If you’ve ever had a colonoscopy to screen for colon cancer, your doctor may have told you that they found polyps. These small clumps of cells that form on your colon lining are usually harmless. But some of them can lead to colon cancer.
How Polyps Form
Sometimes cells in your body grow out of control, a process called mutation. Some of the abnormal cells can turn into polyps and other types of tumors. Tubular adenomas are often small -- less than 1/2 inch. Just like the name, they grow in a tube shape.
You can get a less common but more serious type of polyps called villous adenomas. Instead of round or oval, they look shaggy, like a cauliflower. Some polyps combine the two growth patterns, and they’re called tubulovillous adenomas.
Who Gets Polyps
Almost all colon cancer starts out as polyps. They can grow slowly, over a decade or more. If you have tubular adenomas, they have about 4%-5% chance of becoming cancerous. The odds that villous adenomas will turn out to be dangerous are several times higher.
You’re more likely to get tubular adenomas if you are:
You may not know you have tubular adenomas until your doctor finds them during a colonoscopy. But you may notice:
- Bleeding in your bottom
- Mucus in your poop
- Frequent diarrhea or constipation
- Belly cramps
- Anemia, from losing blood in your poop
During a colonoscopy, your doctor inserts a long, flexible tube with a lens into your rectum and slowly threads it into your colon. They can see the images on a video monitor. Any tubular adenomas will show up as a lump sticking out from the lining of your colon.
Your doctor will snip off the polyp or loop a wire around it and burn it off with electric current. You’ll be asleep during the procedure, so you won’t feel any pain.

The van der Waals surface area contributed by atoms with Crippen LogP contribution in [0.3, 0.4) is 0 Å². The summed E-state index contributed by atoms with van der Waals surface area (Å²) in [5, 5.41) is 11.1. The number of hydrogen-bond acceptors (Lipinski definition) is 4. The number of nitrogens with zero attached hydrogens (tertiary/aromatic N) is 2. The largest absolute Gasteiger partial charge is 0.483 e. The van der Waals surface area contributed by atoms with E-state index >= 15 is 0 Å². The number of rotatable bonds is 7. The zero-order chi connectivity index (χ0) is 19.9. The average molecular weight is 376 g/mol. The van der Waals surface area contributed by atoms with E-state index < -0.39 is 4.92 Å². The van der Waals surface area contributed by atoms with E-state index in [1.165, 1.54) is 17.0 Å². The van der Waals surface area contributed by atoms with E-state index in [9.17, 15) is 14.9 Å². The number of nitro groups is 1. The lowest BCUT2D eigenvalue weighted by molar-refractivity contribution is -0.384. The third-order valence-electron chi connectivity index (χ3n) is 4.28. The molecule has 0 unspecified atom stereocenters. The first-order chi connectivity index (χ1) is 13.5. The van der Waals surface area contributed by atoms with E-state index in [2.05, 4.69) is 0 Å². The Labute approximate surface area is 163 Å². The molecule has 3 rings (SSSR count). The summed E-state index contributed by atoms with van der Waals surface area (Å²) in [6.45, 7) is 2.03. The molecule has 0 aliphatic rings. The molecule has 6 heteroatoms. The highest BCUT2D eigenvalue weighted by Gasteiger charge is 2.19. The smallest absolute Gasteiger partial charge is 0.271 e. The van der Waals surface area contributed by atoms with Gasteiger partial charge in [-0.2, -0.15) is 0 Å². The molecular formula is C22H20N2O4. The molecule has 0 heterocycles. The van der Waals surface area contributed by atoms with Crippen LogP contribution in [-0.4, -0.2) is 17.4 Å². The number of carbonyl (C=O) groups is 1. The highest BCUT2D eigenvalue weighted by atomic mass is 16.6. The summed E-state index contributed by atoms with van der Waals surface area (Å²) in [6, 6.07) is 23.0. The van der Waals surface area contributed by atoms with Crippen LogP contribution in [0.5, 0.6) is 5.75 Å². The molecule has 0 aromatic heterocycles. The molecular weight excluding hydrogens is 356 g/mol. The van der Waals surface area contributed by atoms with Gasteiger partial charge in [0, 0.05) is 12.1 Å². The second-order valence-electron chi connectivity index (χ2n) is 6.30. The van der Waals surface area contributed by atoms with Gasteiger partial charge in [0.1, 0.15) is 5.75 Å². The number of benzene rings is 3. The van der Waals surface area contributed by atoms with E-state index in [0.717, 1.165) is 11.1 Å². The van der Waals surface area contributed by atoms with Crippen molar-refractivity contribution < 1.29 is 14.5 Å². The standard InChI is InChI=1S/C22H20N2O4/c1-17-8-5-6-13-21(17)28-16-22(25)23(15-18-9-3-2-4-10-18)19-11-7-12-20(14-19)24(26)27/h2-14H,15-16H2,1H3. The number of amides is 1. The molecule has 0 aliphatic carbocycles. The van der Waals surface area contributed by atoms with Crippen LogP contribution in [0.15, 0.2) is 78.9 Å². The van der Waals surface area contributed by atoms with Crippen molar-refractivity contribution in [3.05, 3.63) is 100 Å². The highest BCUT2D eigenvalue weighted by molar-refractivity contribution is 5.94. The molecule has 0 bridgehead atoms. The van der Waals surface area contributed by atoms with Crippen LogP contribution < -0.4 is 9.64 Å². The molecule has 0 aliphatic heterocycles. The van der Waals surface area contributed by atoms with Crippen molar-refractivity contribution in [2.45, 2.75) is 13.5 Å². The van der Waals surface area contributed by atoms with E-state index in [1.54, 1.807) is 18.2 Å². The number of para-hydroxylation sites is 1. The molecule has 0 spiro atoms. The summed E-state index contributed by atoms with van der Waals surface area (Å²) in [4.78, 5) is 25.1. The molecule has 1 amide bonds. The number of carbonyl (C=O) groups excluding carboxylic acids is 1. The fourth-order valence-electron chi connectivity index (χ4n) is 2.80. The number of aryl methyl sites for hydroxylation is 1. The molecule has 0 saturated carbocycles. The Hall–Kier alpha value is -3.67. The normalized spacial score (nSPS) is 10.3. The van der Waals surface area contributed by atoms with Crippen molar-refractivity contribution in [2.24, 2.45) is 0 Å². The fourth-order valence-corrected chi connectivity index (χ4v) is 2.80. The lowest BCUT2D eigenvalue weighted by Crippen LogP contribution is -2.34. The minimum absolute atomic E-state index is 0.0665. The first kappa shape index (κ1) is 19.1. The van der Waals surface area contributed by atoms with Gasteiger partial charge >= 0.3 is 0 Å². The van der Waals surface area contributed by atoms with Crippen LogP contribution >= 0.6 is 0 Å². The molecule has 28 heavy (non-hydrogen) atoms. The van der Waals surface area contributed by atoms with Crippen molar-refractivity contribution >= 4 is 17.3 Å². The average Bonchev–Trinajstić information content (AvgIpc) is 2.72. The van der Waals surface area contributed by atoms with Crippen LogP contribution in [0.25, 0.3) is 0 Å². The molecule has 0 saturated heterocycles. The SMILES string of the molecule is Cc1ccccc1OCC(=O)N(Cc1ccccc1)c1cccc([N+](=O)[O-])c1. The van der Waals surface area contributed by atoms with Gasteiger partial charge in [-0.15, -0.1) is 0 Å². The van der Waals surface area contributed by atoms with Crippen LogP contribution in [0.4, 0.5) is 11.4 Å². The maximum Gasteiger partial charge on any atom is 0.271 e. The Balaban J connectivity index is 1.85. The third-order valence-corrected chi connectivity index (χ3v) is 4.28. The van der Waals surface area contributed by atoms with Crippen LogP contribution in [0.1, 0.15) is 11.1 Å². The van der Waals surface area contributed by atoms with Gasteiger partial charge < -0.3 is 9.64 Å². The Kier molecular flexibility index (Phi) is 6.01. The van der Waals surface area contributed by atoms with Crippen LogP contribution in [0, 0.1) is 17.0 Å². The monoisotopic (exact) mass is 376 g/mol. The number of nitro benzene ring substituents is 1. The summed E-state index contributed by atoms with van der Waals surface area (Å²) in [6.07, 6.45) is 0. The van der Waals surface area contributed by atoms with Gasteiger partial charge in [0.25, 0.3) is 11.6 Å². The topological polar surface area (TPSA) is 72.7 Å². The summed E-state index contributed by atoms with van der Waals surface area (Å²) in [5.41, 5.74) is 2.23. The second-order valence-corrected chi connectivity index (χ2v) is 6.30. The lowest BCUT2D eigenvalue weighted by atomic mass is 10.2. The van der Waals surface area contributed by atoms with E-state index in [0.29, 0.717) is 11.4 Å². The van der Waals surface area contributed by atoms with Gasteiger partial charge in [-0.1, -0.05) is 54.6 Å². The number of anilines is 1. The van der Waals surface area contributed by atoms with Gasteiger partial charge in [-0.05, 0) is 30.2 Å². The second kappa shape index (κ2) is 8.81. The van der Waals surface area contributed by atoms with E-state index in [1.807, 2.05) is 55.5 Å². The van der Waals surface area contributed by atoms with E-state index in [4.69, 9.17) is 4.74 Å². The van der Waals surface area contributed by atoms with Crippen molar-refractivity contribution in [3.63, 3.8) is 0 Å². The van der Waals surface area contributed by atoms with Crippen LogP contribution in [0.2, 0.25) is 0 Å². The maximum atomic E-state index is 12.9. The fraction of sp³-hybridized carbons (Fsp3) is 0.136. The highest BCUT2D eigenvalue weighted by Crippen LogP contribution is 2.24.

Your doctor will send the polyp to a lab. A pathologist will check it under a microscope to see how much the sample looks like cancer.
No matter what the lab results say, the important thing is that all the polyps are out.
If you’ve had tubular or any other types of adenomas, you’ll need to have a follow-up colonoscopy to make sure they don’t return. Usually, you’ll need a repeat procedure every 3-5 years. But you may need one sooner if you had a lot of polyps, if they were big, or if your doctor was not able to remove them all.
If you have a history of polyps in your colon, you’re more likely to get colon cancer. Screening is your best way to prevent that. Doctors generally recommend getting your first colonoscopy at age 50. You may need to start at age 40 or earlier if:
- someone in your family has had colon cancer or questionable polyps
- you have irritable bowel disease (IBD)
- you have a genetic condition that causes a higher risk for polyps and colon cancer
You also can take these steps to help avoid both colon polyps and colon cancer:
- Eat less fat and more vegetables, fresh fruits, and other high-fiber foods
- Keep your weight in a healthy range
- Avoid smoking and too much alcohol
- Talk to your doctors about pros and cons of taking an aspirin or another nonsteroidal anti-inflammatory drug (such as ibuprofen) regularly. It may help protect against colon cancer